What began in the 1950s as a way of uniting post-war Europe in song has evolved in the 60 years since into a way of uniting the world in the ridicule of awful music and an appreciation for strange pants.
The Eurovision Song Contest (also known as EuroSong or just Eurovision for short) is one of the longest running television shows in the world, with annual audiences in the hundreds of millions. It has launched careers of slightly underwhelming stars like ABBA, Julio Iglesias and Bucks Fizz. But most importantly, Eurovision turns out some of the most abominable public entertainment the world has ever seen. And it is glorious.
The rules are simple. No pre-recorded vocals (the Croatian delegation got into trouble in 1999 for backup voices they claimed were just ‘digitally synthesised sounds’). It can’t be purely instrumental. And entrance is limited to active members of the EBU (apart from Australia, who got a guest invite this year – vote Guy Sebastian 2015)
In honour of this year’s entrants (and in the hopes they will learn from past mistakes), here is our personal list of Eurovision lowlights.
Jahn Teigen – Mil Etter Mil (Norway, 1978)
The performance that took the world by storm in 1978, or at least by surprise. We’re not sure what’s the bigger crime: Teigen’s luminous red pants or the way he incorporates his suspenders into the routine. Boy can rock glasses though.
Live Report: Why Do I Always Get It Wrong? (UK, 1989)
This is surely one of the most atrocious haircuts ever foisted on an unsuspecting and innocent European public. The UK’s Live Report crooned their way into Eurovision history with this impossibly 80s number. Maybe the clue to the song’s awfulness is in its hook: “Why do I always get it wrong?”
Lazy Bums – Shir Habatlanim (Israel, 1987)
Israel’s entry in 2000. This song caused such a stir that the cultural minister, Yitzhak Navon, threatened to resign if the tune was picked to represent the country. It’s like a hypnotic cross between the Blues Brothers and an oompa loompa tune. Check out those flailing limbs…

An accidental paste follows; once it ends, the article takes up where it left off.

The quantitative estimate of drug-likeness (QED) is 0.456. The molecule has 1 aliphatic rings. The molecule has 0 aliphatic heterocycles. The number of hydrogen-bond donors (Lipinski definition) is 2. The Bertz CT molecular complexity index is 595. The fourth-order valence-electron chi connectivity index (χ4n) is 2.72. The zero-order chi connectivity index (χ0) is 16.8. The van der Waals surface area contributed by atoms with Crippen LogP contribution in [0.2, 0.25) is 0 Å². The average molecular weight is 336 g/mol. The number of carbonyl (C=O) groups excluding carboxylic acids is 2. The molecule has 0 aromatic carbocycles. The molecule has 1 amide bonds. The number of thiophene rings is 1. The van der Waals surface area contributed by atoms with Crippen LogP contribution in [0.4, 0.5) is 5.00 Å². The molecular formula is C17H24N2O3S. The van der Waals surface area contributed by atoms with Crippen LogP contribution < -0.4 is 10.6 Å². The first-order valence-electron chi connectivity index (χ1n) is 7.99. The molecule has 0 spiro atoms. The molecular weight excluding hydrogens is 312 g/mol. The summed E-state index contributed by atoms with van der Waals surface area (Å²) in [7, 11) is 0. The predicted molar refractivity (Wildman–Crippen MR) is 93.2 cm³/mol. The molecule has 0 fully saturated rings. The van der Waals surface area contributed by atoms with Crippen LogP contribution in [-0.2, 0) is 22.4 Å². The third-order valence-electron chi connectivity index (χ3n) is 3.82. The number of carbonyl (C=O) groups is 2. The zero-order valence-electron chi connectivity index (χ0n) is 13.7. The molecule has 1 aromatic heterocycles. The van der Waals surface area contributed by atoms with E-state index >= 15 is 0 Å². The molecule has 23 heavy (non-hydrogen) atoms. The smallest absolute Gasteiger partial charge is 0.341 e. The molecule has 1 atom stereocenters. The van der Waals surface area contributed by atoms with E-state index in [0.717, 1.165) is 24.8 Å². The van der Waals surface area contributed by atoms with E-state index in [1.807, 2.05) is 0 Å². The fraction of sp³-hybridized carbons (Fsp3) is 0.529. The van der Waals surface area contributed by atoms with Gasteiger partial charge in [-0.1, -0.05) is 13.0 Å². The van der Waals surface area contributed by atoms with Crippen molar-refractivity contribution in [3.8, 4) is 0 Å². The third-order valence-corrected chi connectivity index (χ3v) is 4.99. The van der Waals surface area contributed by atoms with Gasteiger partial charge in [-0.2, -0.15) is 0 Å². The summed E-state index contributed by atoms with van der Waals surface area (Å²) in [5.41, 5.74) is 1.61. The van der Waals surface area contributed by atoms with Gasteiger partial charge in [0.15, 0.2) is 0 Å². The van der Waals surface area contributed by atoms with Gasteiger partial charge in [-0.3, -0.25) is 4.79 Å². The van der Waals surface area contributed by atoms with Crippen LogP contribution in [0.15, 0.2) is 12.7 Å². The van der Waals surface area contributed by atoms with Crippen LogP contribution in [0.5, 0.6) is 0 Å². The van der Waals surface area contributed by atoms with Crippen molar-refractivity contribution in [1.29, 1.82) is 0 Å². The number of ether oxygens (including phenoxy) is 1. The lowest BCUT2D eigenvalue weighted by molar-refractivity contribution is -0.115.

Ping Pong – Sameach (Israel, 2000)
Israel again, this time with a cringeworthy bubble gum number about (we assume) being happy. If you ever do in fact want to be happy, do not watch this song. For those that do watch, pay particular attention to the creepy tall guy at about 3:00.
Kenneth McKellar: A Man Without Love (UK, 1966)
Who ever said things look classier in black and white? No-one who ever saw this clip, that’s who. As Kenneth tells us in his soapy shower baritone, ‘A man without love is only half a man’. We can only assume what a man without talent is.
Silvia Night – Congratulations (Iceland, 2006)
It wouldn’t be Eurovision without an Icelandic carnival burlesque act with human unicorns in pink fur, right? Silvia Night is actually a comedy icon in Iceland, which is possibly why this song features a moment where she calls God on a payphone. But possibly not.
Baby Doll – Brazil (Yugoslavia, 1991)
This performance from Yugaslav singer Baby Doll scored one solitary vote, from Malta. We can only assume the Maltese judge was blinded by that turquoise outfit and temporarily lost their inherent sense of right and wrong. Oh so wrong…
Dustin The Turkey – Ireland Douze Points (Ireland, 2008)
They say that hell is other people, but we think hell might be a small Irish turkey puppet ‘singing’ about Europe from a DJ booth for three minutes and eleven seconds. We also didn’t appreciate Dustin the Turkey dissing the inhumanly agile Michael Flatley. We still love you Michael.
Black Lace: Mary Ann (UK, 1979)
If the UK hadn’t given us The Beatles and Queen, we’d probably still be holding them accountable for this performance by Black Lace. For some reason the obvious fun they’re having just makes the whole thing worse.
Gypsy.cz – Aven Romale (Czech Republic, 2009)
Imagine a gypsy Freddie Mercury. Are you doing that? Now take away his talent and put him in a homemade superhero costume. You now have something approaching the glorious awfulness of the Czech Republic’s 2009 entry. Special mention goes to the Al Capone drummer.
Jemini: Cry Baby (UK, 2003)
A controversial loser, as Jemini claimed the on-stage monitors malfunctioned during Cry Baby and threw off their rhythm. But unless the monitors also owned a small dance studio in London and choreographed those moves, they can only share half the blame.
Valentina Monetta – The Social Network Song (San Marino, 2012)
This song was originally titled ‘Facebook Uh Uh Oh’, but that infringed on a Eurovision rule forbidding product placement. This wouldn’t have been an issue if all the lyrics didn’t still rhyme with Facebook… The track also features the line ‘If you want to come to my house, click me with your mouse.’ Prepare your ears.
Nicki French: Don’t Play That Song Again (UK, 2000)
Possibly the perfect fusion between title and song.
The trick with Eurovision lowlights is limiting yourself to only 13. Got any clips we’ve missed? Post below.
Feature image c/o Maria Eklind, Flickr